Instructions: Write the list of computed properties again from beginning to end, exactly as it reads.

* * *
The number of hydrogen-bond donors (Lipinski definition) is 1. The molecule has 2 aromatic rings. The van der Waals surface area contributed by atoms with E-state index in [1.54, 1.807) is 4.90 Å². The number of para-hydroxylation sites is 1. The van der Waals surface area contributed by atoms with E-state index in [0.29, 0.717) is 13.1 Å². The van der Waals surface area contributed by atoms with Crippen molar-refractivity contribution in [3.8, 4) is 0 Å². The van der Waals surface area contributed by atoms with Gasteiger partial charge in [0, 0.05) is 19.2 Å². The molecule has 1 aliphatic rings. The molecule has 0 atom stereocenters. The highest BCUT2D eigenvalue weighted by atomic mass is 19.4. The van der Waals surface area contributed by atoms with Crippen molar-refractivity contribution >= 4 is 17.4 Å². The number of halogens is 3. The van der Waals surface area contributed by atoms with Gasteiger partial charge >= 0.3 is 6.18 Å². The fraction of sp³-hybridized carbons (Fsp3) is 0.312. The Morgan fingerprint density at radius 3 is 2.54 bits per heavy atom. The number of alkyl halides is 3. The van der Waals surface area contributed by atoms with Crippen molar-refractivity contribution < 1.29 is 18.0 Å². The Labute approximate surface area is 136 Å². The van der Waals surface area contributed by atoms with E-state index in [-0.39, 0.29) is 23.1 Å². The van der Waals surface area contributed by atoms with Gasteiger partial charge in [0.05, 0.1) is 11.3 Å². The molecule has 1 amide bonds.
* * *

The number of hydrogen-bond donors (Lipinski definition) is 1. The molecule has 2 aromatic rings. The van der Waals surface area contributed by atoms with E-state index in [1.54, 1.807) is 4.90 Å². The number of para-hydroxylation sites is 1. The van der Waals surface area contributed by atoms with E-state index in [0.29, 0.717) is 13.1 Å². The van der Waals surface area contributed by atoms with Crippen molar-refractivity contribution in [3.8, 4) is 0 Å². The van der Waals surface area contributed by atoms with Gasteiger partial charge in [0, 0.05) is 19.2 Å². The molecule has 1 aliphatic rings. The molecule has 0 atom stereocenters. The highest BCUT2D eigenvalue weighted by atomic mass is 19.4. The van der Waals surface area contributed by atoms with Crippen molar-refractivity contribution >= 4 is 17.4 Å². The number of halogens is 3. The van der Waals surface area contributed by atoms with Gasteiger partial charge >= 0.3 is 6.18 Å². The fraction of sp³-hybridized carbons (Fsp3) is 0.312. The Morgan fingerprint density at radius 3 is 2.54 bits per heavy atom. The number of alkyl halides is 3. The van der Waals surface area contributed by atoms with Crippen molar-refractivity contribution < 1.29 is 18.0 Å². The Labute approximate surface area is 136 Å². The van der Waals surface area contributed by atoms with E-state index in [-0.39, 0.29) is 23.1 Å². The van der Waals surface area contributed by atoms with Gasteiger partial charge in [0.05, 0.1) is 11.3 Å². The molecule has 1 amide bonds.